Hey friends, it is the 3rd article in my Active Directory Theory and Exploitation series. Today, I would like to talk about 3 types of delegation. Kerberos delegation resolved Double Hop problem, however, an attacker can also abuse delegation to gain remote code execution and move to other machines. Concepts of delegation could be complex, but I will try my best to make it simple and easy to understand!
Kerberos delegation enables a user or service to act on behalf of another user to another service. A typical scenario is that, a user authenticates to IIS server, and then IIS server acts on behalf of the user to authenticate to MSSQL server.
Unconstrained delegation can be assigned to a computer or user, but mostly computer. The configuration can be done on the domain controller. From the perspective of a system administrator, we can select “Trust this computer for delegation to any service (Kerberos only)” option on Delegation tab to configure unconstrained delegation for a domain computer.
We mentioned delegation resolved double-hop problem, so how did unconstrained delegation resolved it? If a computer is configured unconstrained delegation, as the user accesses IIS server, the KDC also includes the user’s TGT to TGS ticket. Then, IIS server extracts user’s TGT and caches it in memory. After that, IIS server uses the user’s TGT to act on behalf of the user to access MSSQL server. But the issue is that since the user’s TGT is cached in IIS server’s memory, IIS server can use the user’s TGT to act on behalf of the user to any other service, which means the user is impersonated by IIS server. If IIS server is compromised, the attacker can extract all TGT from memory and impersonate these users. What’s worse, if a high-privileged user’s TGT is cached, such as a domain administrator’s, the attacker is able to take over the whole domain and forest.
Let’s explain the steps in details
Step 1: User to DC
The user requests TGT.
Step 2: DC to user
The user gets TGT.
Step 3: User to DC
The user requests TGS ticket.
Step 4: DC to user
The user gets TGS ticket.
Step 5: User to IIS server
User sends TGT and TGS ticket.
Step 6: IIS serverto DC
IIS server uses user’s TGT to request TGS ticket to DC to access MSSQL server.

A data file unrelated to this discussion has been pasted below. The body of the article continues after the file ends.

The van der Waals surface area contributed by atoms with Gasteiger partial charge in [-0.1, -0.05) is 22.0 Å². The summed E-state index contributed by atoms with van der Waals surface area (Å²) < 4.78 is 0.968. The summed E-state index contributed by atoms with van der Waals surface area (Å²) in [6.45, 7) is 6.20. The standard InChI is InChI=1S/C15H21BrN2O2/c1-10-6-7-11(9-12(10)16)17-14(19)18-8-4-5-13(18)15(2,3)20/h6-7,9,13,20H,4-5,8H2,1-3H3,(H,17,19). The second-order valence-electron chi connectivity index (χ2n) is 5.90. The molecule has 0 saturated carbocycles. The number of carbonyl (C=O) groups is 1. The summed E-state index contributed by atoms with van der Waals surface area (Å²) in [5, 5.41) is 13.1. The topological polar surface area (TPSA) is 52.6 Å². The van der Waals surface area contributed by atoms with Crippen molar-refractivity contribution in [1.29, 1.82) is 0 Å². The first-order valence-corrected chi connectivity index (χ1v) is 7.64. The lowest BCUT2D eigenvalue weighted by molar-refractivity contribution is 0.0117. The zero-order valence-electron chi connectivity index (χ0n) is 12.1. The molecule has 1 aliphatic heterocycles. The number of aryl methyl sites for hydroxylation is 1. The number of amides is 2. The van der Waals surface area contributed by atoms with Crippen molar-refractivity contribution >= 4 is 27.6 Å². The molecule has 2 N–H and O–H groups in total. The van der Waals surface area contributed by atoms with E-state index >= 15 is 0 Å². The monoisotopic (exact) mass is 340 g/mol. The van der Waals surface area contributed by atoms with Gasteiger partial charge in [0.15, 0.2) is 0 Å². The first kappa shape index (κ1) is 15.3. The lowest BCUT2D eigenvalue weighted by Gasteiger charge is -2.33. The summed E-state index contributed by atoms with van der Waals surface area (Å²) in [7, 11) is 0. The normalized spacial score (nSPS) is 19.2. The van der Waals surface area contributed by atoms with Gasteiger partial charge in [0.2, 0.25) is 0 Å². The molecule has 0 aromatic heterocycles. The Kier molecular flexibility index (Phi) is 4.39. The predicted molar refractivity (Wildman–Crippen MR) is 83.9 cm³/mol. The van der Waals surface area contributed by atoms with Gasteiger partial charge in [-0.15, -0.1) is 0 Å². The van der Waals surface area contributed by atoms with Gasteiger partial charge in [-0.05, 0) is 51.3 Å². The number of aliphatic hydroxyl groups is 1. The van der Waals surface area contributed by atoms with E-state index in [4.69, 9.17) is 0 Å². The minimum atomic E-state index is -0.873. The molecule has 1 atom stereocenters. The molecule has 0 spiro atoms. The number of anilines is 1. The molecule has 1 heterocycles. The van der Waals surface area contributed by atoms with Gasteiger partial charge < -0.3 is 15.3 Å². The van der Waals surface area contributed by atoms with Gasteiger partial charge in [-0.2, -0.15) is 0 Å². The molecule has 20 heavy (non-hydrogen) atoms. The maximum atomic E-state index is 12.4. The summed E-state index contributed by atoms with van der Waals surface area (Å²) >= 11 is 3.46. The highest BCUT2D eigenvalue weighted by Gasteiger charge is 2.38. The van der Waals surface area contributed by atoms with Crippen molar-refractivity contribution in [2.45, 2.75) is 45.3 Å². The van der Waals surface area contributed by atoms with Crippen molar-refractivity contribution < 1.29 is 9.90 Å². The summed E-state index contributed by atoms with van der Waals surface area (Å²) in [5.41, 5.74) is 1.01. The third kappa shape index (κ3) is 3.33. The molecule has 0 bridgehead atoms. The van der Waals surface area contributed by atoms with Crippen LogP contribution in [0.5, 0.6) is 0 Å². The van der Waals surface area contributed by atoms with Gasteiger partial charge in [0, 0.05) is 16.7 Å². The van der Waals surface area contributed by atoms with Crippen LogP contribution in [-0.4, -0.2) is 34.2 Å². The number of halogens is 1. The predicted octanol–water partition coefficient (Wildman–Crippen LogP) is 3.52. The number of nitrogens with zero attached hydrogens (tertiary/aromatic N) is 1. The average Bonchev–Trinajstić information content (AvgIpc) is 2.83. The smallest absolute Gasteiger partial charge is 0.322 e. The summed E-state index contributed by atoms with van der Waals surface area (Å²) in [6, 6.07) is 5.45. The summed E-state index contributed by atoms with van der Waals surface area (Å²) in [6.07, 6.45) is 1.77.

Step 7: IIS serverto MSSQL server
IIS server acts on behalf of the user to access MSSQL server.
Powerview: Get-NetComputer -Unconstrained | select dnshostname
Domain controller is always configured unconstrained delegation, but it does not help.
1: Compromise the machine which is configured unconstrained delegation.
2: Use rubeus to monitor cached TGTs in real time (Require local administrator privilege).
rubeus.exe monitor /interval:5 /nowrap
3: Wait for high-privilege users to access this machine’s services, such as smb share. Or we can use spoolsample to coerce a machine to this machine via the MS-RPRN RPC interface.
spoolsample.exe dc srv02
We can execute the command on any windows domain machine.
4: Save captured TGT as a kirbi file
5: Import the ticket to current session
6: Access internal resource, such as \\dc\c$. In this case, we got dc machine account’s TGT, machine account does not has local admin privilege, though there is a workaround to give us SYSTEM privilege (mentioned later). Since it is the domain controller, we can use DCSync permission to get domain administrator’s hash to pwn the domain!
Compared to unconstrained delegation, constrained delegation is more secure, because the server no longer cache user’s TGT. Intead, the server is allowed to request a TGS ticket for the user with its own TGT, and the server can only act on behalf of the user to access specified server(s) and service(s). For example, the IIS server can only act on behalf of the user to access cifs and eventsystem service on machine client01.
From the perspective of a system administrator, constrained delegation can be configured like this, “Trust this computer for delegation to specified services only” option is selected. It has 2 sub options, and we noticy that “Use any authentication protocol” is selected, what will happen if we select “Use Kerberos only”? I will explain it later. Apart from machine, service account can be configured constrained delegation as well.
In this case, apart from cifs service on machine client01, service eventsystem on machine client01 is specified as well. But it does not look exciting, but no worries! Though the service is specified, but we can use alternate service name trick to bypass it, since service name will not be verified by S4U and it is not encrypted in a ticket.
So, let’s go through the whole process of constrained delegation.
Step 1: User to IIS Server
The user authenticates to IIS server via NTLM authentication, as long as the authentication is not Kerberos.
Step 2: IIS Server to DC
IIS server ultilizes S4U2Self to request TGS ticket for the user to access itself (IIS Server)
Step 3: DC to IIS Server
KDC returns forwardable TGS ticket to IIS server
Step 4: IIS Server to DC
IIS Server ultilizes S4U2Proxy to request TGS ticket for the user to access SQL server
Step 5: DC to IIS Server
KDC returns TGS ticket to IIS server
Step 6: IIS Server to SQL Server
IIS server acts on behalf of the user to access SQL service with the forwardable TGS ticket.
Powerview: Get-NetComputer -TrustedToAuth
(Service Account) Get-NetUser -TrustedToAuth
1: Compromise the machine or user which is configured constrained delegation.